In a chapter entitled “Living with the Germans,” Fritzsche turns to the mood in occupied Paris and Warsaw. The chapter draws from many already canonical texts from occupied France that contemplate the difference between good and bad Germans and search for a proper attitude toward the occupier. Fritzsche underlines the difference between the German occupation in France and in Poland, where the brutality of Germany’s ethnic warfare left little room for distinctions between good and bad Germans. In a rare discussion of the Swiss medical mission to the eastern front, moreover, Fritzsche zooms in on dialogues between German soldiers and medical personnel and Swiss volunteers who became witnesses of the extreme German brutality against civilians and POWs in the Soviet Union and Poland in the fall of 1941. Fritzsche describes an increasing gap between the hardening Germans and their more empathic Swiss “cousins.”
The central chapter of the book, “The Fate of the Jews,” goes to the heart of the matter, the German racial war on the Jews. Fritzsche follows the line of argument of Jeffrey Herf’s book The Jewish Enemy (2006), namely that “the Jew” constituted the core image of Germany’s enemies and that the Nazi regime conceived of the war ultimately as a struggle in which the life of Germany depended on the death of “the Jew.” Fritzsche notes a consistent empathy blockage in the relation of non-Jews to Jews, with few exceptions. The chapter criticizes the attitude of many Polish nationalists who resented the Jews for their alleged passivity and sometimes even expressed satisfaction at the disappearance of the Jews, while taking over (like Germans) the possessions and apartments of murdered Jews. In France, too, the Jews were excluded from the national narrative of suffering and resistance despite some expressions of empathy.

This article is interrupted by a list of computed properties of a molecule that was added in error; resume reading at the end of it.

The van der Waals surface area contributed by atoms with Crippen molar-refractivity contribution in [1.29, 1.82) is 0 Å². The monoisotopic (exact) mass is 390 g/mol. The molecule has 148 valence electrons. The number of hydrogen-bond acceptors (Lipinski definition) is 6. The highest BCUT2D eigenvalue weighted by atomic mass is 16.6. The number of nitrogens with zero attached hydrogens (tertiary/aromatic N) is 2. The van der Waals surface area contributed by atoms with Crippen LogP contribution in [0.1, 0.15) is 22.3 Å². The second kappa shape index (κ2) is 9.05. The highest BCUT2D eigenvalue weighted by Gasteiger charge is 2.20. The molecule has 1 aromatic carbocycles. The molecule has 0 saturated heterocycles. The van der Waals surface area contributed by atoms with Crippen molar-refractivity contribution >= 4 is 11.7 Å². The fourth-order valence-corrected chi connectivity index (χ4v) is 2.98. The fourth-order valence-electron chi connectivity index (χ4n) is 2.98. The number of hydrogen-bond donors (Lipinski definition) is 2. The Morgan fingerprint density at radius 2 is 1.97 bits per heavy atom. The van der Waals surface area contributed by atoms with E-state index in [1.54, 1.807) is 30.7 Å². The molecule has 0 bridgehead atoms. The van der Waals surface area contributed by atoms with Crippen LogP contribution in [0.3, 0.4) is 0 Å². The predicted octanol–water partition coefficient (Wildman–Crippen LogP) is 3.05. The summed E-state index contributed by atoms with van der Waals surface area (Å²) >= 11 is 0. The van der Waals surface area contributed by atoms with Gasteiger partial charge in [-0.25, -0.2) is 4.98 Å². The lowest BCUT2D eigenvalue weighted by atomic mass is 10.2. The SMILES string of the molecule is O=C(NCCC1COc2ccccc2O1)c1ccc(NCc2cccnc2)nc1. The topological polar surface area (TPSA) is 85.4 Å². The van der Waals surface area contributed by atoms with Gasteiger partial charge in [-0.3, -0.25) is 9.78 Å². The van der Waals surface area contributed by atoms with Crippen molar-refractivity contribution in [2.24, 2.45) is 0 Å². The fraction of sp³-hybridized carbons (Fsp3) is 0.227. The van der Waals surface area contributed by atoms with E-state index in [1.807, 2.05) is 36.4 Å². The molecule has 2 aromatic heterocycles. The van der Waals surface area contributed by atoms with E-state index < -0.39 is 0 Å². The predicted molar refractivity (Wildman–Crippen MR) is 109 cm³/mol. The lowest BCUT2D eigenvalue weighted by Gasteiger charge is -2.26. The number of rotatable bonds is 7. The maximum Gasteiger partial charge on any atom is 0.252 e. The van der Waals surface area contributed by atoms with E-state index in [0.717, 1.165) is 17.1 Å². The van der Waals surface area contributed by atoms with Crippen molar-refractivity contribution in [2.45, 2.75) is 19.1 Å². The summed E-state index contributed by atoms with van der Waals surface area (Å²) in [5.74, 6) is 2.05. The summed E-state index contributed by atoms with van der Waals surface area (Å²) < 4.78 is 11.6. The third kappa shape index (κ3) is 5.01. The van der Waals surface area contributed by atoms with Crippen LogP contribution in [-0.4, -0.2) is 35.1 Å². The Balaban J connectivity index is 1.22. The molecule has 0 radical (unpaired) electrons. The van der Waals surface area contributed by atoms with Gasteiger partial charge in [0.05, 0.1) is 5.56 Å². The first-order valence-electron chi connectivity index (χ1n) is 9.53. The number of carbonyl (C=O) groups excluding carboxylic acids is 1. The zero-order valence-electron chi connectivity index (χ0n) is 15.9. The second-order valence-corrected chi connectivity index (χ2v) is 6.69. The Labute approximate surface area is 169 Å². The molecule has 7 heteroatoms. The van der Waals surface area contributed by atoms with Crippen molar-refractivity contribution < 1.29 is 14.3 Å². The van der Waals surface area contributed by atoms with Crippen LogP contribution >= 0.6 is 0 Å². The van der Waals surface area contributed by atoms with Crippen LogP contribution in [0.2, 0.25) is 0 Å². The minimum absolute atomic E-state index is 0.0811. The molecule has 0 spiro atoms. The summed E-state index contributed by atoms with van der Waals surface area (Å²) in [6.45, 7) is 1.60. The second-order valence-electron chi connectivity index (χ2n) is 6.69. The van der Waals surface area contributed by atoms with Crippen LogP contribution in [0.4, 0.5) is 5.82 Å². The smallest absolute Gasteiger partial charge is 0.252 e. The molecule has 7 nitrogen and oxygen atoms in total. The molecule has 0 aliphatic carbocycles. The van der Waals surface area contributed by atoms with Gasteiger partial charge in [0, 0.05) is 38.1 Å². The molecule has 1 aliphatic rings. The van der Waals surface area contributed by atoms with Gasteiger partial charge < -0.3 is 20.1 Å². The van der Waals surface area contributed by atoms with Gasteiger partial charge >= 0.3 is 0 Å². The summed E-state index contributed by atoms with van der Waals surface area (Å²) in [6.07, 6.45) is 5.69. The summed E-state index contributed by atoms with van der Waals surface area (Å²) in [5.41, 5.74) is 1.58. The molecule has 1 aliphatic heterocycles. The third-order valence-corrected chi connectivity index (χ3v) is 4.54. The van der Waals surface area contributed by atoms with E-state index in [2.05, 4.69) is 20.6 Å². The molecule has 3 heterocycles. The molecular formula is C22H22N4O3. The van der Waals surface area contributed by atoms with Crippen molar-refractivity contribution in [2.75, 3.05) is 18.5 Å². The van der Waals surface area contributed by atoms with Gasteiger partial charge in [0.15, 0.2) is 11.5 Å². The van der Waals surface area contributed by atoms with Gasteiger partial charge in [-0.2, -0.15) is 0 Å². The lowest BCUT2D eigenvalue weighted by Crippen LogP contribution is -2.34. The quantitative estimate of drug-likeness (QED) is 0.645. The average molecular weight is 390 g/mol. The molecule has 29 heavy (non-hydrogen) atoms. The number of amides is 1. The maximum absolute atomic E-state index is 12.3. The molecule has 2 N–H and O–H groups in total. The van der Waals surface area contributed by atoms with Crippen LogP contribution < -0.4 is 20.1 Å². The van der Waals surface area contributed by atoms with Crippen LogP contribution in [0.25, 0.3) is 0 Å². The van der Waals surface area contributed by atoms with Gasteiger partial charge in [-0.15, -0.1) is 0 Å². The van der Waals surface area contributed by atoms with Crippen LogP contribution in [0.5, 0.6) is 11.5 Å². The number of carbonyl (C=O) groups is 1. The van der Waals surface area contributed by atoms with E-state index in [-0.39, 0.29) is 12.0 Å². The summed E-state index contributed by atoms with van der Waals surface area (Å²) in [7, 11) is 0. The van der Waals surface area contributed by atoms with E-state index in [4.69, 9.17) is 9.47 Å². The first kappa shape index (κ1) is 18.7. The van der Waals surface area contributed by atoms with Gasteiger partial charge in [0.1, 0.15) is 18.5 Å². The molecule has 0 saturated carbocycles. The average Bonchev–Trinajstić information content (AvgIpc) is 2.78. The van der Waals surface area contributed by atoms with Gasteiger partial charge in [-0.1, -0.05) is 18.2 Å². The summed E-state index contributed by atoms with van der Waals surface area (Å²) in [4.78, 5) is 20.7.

The reflections on the fate of the Jews directly lead to the next chapter, which contemplates the impact of the horrific events on religion. The efforts of Jews to integrate their experiences into existing theological formulas failed. The present horror just did not fit any precedent. As a consequence, some Jews turned away from God, but others arrived at a new understanding of God as a fellow sufferer in need of help. A short look into the “God of the Germans” focuses on two circles of German Protestants in the army (officers and theology students), highlighting the ambivalences of their attempts to reconcile their religious commitment with the war. Fritzsche is critical of their tendency to interpret the war simply as a great unleashing of violence in which everybody ultimately is a victim because it denies empathy to the real victims of Nazism. The book culminates in a chapter entitled “The Destruction of Humanity,” which contemplates the selfishness and depravation of many wartime societies. Again, the focus is on France and Poland, and the chapter includes a critical assessment of tensions and animosities within the Jewish ghettos.